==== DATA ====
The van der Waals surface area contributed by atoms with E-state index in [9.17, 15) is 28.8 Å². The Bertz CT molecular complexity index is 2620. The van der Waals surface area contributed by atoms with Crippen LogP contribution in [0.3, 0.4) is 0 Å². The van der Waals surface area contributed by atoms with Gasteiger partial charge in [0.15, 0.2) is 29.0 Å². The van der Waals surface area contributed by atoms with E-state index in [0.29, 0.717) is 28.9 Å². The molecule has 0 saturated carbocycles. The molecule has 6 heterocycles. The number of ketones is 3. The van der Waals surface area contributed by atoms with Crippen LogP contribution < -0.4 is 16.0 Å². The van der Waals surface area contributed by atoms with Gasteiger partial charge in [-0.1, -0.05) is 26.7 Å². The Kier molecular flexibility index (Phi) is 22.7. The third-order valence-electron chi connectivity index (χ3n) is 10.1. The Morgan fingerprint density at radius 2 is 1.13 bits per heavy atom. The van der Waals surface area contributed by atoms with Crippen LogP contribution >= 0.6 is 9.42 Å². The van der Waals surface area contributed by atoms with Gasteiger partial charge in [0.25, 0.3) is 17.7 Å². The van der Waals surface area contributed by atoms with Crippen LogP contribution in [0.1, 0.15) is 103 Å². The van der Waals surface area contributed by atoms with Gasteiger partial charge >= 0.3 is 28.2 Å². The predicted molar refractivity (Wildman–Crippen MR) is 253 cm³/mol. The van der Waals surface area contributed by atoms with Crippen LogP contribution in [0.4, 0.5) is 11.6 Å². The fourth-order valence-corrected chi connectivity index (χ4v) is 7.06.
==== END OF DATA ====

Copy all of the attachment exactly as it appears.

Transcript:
The van der Waals surface area contributed by atoms with E-state index in [9.17, 15) is 28.8 Å². The Bertz CT molecular complexity index is 2620. The van der Waals surface area contributed by atoms with Crippen LogP contribution in [0.3, 0.4) is 0 Å². The van der Waals surface area contributed by atoms with Gasteiger partial charge in [0.15, 0.2) is 29.0 Å². The van der Waals surface area contributed by atoms with E-state index in [0.29, 0.717) is 28.9 Å². The molecule has 0 saturated carbocycles. The molecule has 6 heterocycles. The number of ketones is 3. The van der Waals surface area contributed by atoms with Crippen LogP contribution < -0.4 is 16.0 Å². The van der Waals surface area contributed by atoms with Gasteiger partial charge in [-0.1, -0.05) is 26.7 Å². The Kier molecular flexibility index (Phi) is 22.7. The third-order valence-electron chi connectivity index (χ3n) is 10.1. The Morgan fingerprint density at radius 2 is 1.13 bits per heavy atom. The van der Waals surface area contributed by atoms with Crippen LogP contribution >= 0.6 is 9.42 Å². The van der Waals surface area contributed by atoms with Gasteiger partial charge in [0.25, 0.3) is 17.7 Å². The van der Waals surface area contributed by atoms with Crippen LogP contribution in [0.1, 0.15) is 103 Å². The van der Waals surface area contributed by atoms with Gasteiger partial charge >= 0.3 is 28.2 Å². The predicted molar refractivity (Wildman–Crippen MR) is 253 cm³/mol. The van der Waals surface area contributed by atoms with Crippen LogP contribution in [0.4, 0.5) is 11.6 Å². The fourth-order valence-corrected chi connectivity index (χ4v) is 7.06.